Tuesday, May 9
THE ARCHITECTURE OF POWER: JOHN RUSSELL POPE'S RESIDENCES IN WASHINGTON, D.C.
Lecture by James B. Garrison, Senior Associate, Hillier Architecture; AIA

John Russell Pope is one of the most important 20th century American classicists. As the designer of the National Gallery of Art, the National Archives, the Jefferson Memorial, and Temple of the Scottish Rite, Pope helped to shape the character of public architecture in the nation’s capital. His emergence as a nationally prominent architect is closely tied to these civic works, as well as to private commissions in Washington, D.C. for a close-knit circle of clients.

This lecture examined the historical significance and architectural designs of Pope’s work in Washington, D.C., emphasizing his contribution to residential design. Known for elegance and classical disposition, Pope’s domestic architecture quickly eclipsed the work of local architects in Washington, D.C., as he refined a design motif that overtly, but also subliminally communicated power and presence. His mansions on Dupont Circle, McPherson Square and Massachusetts Avenue stood boldly apart from their contemporaries without being pattern book copies. A later series of houses on Meridian Hill and in Kalorama further refined his personal approach to urban residential design.


Saturday, June 10
RICHARD NEUTRA'S DOMESTIC MASTERPIECE IN WASHINGTON

Study Tour of Private Residence
With special commentary and insiders’ perspective of original clients/owners


Monday, September 11
THE NEW MoMA: REINVENTING EASTERN AND WESTERN TRADITIONS OF MODERNISM
Lecture by Terrence Riley, Director, Miami Art Museum

The lecture provided an overview of Yoshio Taniguchi’s design for the recently completed renovation and expansion of the Museum of Modern Art in New York. While the design is generally recognized as a striking contemporary interpretation of modernism’s architectural achievements, the lecture explored some unexpected influences from classical Japanese architecture as well as from Japanese cultural attitudes towards museums and the collecting of art. The interplay between Eastern and Western traditions should not be so surprising in that Taniguchi’s father was himself an architect and a member of the generation of Japanese architects that turned from historic styles and focused on European modern architectural movements. The younger Taniguchi studied engineering in Japan but studied architecture in the United States at Harvard University, where, ironically, he met Kenzo Tange, Japan’s great post-war architect and a disciple of Le Corbusier. Taniguchi would study and work for Tange for ten years before opening his own office.


Friday, September 29
STUDY TOUR OF THE WOOLWORTH BUILDING, NEW YORK CITY - MEMBERS ONLY
Led by Andy Seferlis, Restoration Specialist, The Smithsonian Institution and Roy Suskin, Building Manager, The Witkoff Group

The Woolworth Building, designed by architect Cass Gilbert and built between 1910 and 1913, is considered one of New York’s most remarkable architectural and engineering marvels. Rising 792 feet, it was financed by five-and-dime store magnate F.W. Woolworth at a cost of thirteen million dollars. Since the demise of the Woolworth corporation in the early 1990’s the building has undergone a massive renovation. Apartments will soon occupy the soaring tower portion, indicative of the growing trend in lower Manhattan for commercial buildings (many historic) to become residential.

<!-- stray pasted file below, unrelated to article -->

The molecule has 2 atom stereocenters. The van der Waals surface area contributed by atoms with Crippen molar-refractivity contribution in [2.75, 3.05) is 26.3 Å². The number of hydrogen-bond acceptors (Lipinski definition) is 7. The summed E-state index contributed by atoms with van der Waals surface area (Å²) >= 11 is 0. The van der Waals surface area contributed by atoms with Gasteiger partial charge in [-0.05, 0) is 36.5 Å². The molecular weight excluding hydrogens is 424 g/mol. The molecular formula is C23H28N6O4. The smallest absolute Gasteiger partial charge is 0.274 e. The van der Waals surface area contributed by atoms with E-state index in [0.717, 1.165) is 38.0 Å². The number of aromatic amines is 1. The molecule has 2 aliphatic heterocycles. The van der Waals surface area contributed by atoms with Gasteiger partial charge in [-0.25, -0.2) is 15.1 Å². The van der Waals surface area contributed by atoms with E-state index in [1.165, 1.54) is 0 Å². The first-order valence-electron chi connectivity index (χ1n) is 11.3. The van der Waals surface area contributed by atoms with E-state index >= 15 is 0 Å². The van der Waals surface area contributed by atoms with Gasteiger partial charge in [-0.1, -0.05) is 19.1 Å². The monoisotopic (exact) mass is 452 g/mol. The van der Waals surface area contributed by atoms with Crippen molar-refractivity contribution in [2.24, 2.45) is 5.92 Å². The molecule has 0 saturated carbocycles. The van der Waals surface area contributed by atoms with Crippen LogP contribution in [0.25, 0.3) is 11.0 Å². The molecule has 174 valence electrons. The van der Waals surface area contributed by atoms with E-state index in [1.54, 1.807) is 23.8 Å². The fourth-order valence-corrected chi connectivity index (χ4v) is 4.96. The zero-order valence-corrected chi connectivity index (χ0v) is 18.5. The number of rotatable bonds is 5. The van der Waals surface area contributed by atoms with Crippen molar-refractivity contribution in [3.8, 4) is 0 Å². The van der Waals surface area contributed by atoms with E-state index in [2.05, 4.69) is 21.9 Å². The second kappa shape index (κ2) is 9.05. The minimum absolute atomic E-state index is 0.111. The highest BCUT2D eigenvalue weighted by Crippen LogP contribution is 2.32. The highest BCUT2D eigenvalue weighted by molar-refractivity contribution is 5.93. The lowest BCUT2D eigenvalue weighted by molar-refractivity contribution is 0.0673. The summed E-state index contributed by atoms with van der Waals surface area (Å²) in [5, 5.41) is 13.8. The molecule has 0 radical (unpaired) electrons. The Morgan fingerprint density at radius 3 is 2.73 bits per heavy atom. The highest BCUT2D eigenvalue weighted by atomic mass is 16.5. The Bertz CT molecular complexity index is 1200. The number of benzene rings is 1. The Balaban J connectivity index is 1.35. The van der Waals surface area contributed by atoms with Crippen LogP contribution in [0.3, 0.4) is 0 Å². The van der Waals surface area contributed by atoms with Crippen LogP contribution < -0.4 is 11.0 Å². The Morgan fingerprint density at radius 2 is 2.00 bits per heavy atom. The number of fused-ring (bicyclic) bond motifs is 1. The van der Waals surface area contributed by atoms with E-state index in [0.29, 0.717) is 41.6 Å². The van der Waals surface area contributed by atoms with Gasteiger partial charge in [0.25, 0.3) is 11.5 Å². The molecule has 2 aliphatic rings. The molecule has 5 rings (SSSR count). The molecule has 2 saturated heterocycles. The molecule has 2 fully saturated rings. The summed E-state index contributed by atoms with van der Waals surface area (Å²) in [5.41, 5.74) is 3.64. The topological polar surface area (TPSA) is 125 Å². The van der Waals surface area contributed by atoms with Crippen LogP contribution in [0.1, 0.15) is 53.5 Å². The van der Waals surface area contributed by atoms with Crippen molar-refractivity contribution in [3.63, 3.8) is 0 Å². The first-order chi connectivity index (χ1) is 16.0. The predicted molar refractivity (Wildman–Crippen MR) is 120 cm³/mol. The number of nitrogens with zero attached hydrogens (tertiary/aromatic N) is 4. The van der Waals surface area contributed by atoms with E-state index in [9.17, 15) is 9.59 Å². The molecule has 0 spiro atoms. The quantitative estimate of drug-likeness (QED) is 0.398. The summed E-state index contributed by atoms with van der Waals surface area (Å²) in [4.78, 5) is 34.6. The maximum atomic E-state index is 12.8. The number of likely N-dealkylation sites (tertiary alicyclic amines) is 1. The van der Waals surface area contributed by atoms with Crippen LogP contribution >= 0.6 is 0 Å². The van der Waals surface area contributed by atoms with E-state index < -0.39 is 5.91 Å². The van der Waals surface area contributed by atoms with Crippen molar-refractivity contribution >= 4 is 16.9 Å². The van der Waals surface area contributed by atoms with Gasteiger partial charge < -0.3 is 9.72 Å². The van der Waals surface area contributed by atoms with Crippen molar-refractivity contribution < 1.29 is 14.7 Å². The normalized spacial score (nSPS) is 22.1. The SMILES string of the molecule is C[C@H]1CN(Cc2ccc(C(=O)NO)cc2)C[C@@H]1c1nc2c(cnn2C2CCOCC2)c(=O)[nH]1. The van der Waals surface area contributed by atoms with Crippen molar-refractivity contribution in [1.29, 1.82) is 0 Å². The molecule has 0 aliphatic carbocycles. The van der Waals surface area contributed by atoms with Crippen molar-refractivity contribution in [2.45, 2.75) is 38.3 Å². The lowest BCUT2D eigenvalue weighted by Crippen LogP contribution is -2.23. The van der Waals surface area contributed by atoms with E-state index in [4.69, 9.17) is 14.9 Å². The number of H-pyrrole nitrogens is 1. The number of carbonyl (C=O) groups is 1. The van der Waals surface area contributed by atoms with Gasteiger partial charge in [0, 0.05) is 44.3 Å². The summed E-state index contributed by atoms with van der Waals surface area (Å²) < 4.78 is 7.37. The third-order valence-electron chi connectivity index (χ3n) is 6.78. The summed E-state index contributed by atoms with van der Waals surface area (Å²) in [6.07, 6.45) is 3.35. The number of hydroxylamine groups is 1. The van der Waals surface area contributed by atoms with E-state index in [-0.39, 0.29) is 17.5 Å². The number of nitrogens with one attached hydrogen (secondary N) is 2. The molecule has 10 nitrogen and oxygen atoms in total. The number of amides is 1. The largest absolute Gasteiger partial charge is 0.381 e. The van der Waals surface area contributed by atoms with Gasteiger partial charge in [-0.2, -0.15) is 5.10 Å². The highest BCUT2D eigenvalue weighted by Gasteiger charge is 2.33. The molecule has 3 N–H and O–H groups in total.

This tour featured the exposed infrastructure of Cass Gilbert’s design, as well as a firsthand look at the preservation challenge posed by the tremendous amount of terra cotta used on the exterior. Other highlights included the complex support system of the basement, a walk through F. W. Woolworth’s private office and apartment, a look at some of Gilbert’s original drawings, a chance to see the plans for the new residences, and, perhaps best of all, the opportunity to view the city from the observatory which was closed to the public some fifty years ago.

Saturday, October 14
STUDY TOUR OF THE NATIONAL CATHEDRAL - MEMBERS ONLY
Led by Andy Seferlis, Restoration Specialist, The Smithsonian Institution

The Latrobe Chapter conducted a very special behind-the-scenes tour of the Washington National Cathedral, where participants explored areas off-limits to the public and even to those on one of the regularly scheduled docent-led tours. Latrobe Board member Andy Seferlis, whose father Constantine was a master sculptor and carver at the Cathedral for almost twenty years, led the tour. Members received an in-depth look at both clay and plaster models that were eventually carved into the countless keystones, gargoyles, statues, and label mold terminations found throughout the building. Included were also rarely seen works in wood by former Dean Francis Sayre and the first Cathedral commission of master glass artist Rowan Lecompte.

Tuesday, November 14
THE WASHINGTON NATIONAL MALL

Lecture by Peter Penczer, Independent Scholar

Peter Penczer introduced his book, The Washington National Mall, the first general history of one of America’s most important urban parks. Penczer traced the history of the Mall in a lecture illustrated with more than 100 photographs, most never before published. The book, self-published in full color, is due in spring 2007. The lecture will focus on the Mall’s three lives. For most of the nineteenth century, it was little more than a pasture. Then, in the 1870s, the U.S. Army Corps of Engineers completed the landscaping in a naturalistic style inspired by Andrew Jackson Downing’s 1851 plan for the Mall. For sixty years the Mall was filled with ornate Victorian buildings, winding paths, and heavy vegetation. That was swept aside in the 1930s in favor of the classical landscaping envisioned by the McMillan Plan of 1902.